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Book partners are always the safer choice than real-life relationships. They’re reliable and will never fail to raise the bar. Their only downside, of course, is the fact that they’re on paper. 

My not-so-secret guilty pleasure is reading romance books. I’m talking about the most cliche and corny romance books you could find. Is it enemies to lovers? A slow burn? Angst but with a happy ending? Rom-coms? I don’t care – I’ll read them all and enjoy doing so! 

Since I’m not spending Valentine’s day with a real boy, I went in search of a new book boyfriend. 

If you’re on social media and an avid reader, then there’s no doubt that you’ve been on BookTok a few times. So, I caved in and took a look at what the kids on the internet were talking about. 

As much as I loved the overused tropes and witty banter in books (I have to thank Jane Austen for setting the bar so high!), the buildup to romance is essential. I picked the top five books that kept popping up on every social media app for this Valentine’s. 

Were they worth the read? Continue reading this article to find out, and yes, there will be spoilers. 

  1. “The Love Hypothesis” by Ali Hazelwood

I saw thirst traps on the internet for this book, so I read it. 

The book revolves around a fake dating trope which, to be honest, is not my favorite, but I gave it a fair shot. I’m glad that I did. The two characters are scientists, and as someone who is majoring in political science, I had no idea what they were talking about for a good portion of the book. 

While this book makes for a good rom-com, I enjoyed reading about the heavy topics mentioned in the book like the inclusivity the STEM field has for women. 

My only problem with this book was that it read like fan fiction. There were a few scenes that made me cringe a bit. Some, however, were adorable. I later found out this book roots in a fan-written Reylo (the ship name for Star Wars’ Kylo Ren and Rey) romance. Adam Driver, who plays Kylo Ren, is one of my favorite actors, but I can’t see him being the main character Adam Carlsen. Other than that, I rate this book a 4/5! It’s a fun read, and the cover makes for a great coffee table book. 

  1. “From Lukov with Love” by Mariana Zapata

I loved this book despite my initial hesitations.  

Both main characters are professional skaters. The female lead struggles from imposter syndrome, which I believe many of the readers could connect to. I felt an instant connection with the female lead. This book is a sports romance, which was new for me. It’s also a very slow-burn romance book. Most times, I don’t mind. However, it felt like the romance only kicked up in the last 20% of the book. Nonetheless, I enjoyed reading the buildup to it. Therefore, I give this book a 4.5/5. 

  1. “The Cruel Prince” series by Holly Blake

Before I read the first book, I had a pretty false assumption of the synopsis. The book revolves around a mortal girl and a faerie prince. I assumed this book would be for a younger audience given that synopsis.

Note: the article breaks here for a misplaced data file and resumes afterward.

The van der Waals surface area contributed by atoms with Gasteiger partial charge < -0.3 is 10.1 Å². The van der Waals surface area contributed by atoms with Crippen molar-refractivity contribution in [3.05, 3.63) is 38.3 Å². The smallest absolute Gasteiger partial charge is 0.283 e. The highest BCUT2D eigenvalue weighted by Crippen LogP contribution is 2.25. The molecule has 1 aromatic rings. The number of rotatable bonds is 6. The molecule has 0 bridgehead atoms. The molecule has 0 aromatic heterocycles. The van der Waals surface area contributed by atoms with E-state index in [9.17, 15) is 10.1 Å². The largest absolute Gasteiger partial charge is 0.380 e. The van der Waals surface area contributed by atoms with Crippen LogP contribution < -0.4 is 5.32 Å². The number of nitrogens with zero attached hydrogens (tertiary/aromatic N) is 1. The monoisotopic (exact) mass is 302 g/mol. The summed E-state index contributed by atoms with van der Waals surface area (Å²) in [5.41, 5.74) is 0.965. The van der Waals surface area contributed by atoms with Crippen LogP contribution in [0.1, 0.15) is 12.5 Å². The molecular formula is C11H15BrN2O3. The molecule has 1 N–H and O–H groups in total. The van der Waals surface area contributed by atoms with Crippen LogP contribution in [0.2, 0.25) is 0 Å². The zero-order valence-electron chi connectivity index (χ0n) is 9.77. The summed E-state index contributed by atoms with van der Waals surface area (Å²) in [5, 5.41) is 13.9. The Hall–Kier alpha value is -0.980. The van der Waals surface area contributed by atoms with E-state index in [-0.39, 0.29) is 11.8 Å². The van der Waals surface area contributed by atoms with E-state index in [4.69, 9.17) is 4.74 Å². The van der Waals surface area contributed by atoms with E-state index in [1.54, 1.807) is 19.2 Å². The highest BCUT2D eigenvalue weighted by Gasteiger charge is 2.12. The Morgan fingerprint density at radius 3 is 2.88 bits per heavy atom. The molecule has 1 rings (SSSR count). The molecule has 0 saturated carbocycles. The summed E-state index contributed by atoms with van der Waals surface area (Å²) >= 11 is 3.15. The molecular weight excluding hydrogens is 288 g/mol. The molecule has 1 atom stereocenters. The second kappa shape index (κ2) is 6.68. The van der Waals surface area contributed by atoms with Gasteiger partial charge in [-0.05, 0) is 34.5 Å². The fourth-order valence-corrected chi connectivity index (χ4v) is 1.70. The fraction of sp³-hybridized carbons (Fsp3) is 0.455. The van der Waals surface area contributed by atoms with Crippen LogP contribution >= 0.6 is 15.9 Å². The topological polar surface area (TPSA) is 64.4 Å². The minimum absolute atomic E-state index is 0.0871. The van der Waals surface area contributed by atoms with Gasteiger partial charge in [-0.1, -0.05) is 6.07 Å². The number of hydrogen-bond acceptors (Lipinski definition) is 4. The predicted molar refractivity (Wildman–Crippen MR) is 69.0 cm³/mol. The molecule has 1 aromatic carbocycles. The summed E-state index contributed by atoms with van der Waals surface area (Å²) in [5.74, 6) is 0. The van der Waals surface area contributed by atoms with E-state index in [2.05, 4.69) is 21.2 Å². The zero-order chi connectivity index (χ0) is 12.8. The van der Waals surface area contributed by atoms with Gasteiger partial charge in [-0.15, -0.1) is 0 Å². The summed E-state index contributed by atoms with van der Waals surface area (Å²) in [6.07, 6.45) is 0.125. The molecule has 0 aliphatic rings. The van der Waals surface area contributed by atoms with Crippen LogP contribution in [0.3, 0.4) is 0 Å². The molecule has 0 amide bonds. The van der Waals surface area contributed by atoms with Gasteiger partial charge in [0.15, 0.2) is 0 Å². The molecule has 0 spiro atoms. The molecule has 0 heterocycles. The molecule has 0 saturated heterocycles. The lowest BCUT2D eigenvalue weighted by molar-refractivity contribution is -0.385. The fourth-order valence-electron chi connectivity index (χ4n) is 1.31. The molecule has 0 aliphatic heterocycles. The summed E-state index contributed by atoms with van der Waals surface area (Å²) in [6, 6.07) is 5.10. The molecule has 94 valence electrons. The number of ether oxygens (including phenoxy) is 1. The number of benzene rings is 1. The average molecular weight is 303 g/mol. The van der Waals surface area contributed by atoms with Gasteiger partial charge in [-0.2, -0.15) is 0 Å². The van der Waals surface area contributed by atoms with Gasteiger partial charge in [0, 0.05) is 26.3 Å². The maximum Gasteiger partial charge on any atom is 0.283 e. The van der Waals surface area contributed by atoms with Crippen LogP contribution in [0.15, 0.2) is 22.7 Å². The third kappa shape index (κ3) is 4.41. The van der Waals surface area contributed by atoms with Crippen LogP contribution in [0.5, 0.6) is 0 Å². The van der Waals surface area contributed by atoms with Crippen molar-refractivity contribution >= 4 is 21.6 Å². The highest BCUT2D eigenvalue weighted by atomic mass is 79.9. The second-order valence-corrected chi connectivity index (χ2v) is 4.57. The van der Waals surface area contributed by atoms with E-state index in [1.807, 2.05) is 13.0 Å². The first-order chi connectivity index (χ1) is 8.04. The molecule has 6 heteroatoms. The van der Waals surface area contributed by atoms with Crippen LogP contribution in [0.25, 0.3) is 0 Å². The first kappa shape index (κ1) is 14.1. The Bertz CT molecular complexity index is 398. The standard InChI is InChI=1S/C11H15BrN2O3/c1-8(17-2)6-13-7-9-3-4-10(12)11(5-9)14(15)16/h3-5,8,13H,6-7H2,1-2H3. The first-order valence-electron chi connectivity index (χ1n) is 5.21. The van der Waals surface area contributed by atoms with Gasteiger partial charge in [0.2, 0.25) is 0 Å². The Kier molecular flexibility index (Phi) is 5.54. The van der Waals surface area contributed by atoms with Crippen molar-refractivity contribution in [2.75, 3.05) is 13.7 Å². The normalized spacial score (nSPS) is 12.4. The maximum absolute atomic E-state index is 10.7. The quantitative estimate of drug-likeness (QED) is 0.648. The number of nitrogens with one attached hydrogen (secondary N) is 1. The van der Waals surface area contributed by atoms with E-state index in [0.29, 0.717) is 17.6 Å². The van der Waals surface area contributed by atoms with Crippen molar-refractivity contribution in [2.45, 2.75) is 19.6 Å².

However, romance is more of a subplot in this book, but its main focus is politics. The book begins with the main character’s parents getting killed off. Watching the character grow up in a society where she was an outcast had me hooked. Jude is thirsty for power, and she’s smart with how she plays her card. I wasn’t a fan of the prince but I look forward to seeing how his character progresses in the next book. I rate this a 3/5! 

  1. “The Hating Game” by Sally Thorne

The cover of this book pulled in at first and it was a wonderful romantic read. It also recently was adapted to a movie featuring Lucy Hale. 

The banter between the two characters is fun to read, but it did remind me of the childhood playground crush where the boy pulls his crush’s pigtails. Joshua Templeman, the male love interest, keeps a little planner with a bunch of random dashes and X’s. When it was finally revealed what the little marks meant, it made Templeman want to be at the top of my favorite book partner list. There are moments in this book where I felt the romance picked up a little too quickly. Nonetheless, it makes for a great Valentine’s read, so I give it a 4/5!

  1. “The Spanish Love Deception” by Elena Armas

When I first read the summary of this book, it seemed like a rip-off of “The Hating Game”. The plotlines were similar, but I still gave it a shot. Aaron Blackford, the male lead, does not play around. The best part of this book is the romance doesn’t feel forced and has a perfect pace. 

The majority of the book takes place in Spain, which was a nice change of scenery. It was obvious from the first chapter that the male lead was in love with the main character since the first time he met her even though it does take her a while to come to the realization. I rate this book a 4/5!

What are you reading this Valentine? Tell us by tagging us on Instagram @Hercampussjsu!

Sophomore & political science major at San Jose State University
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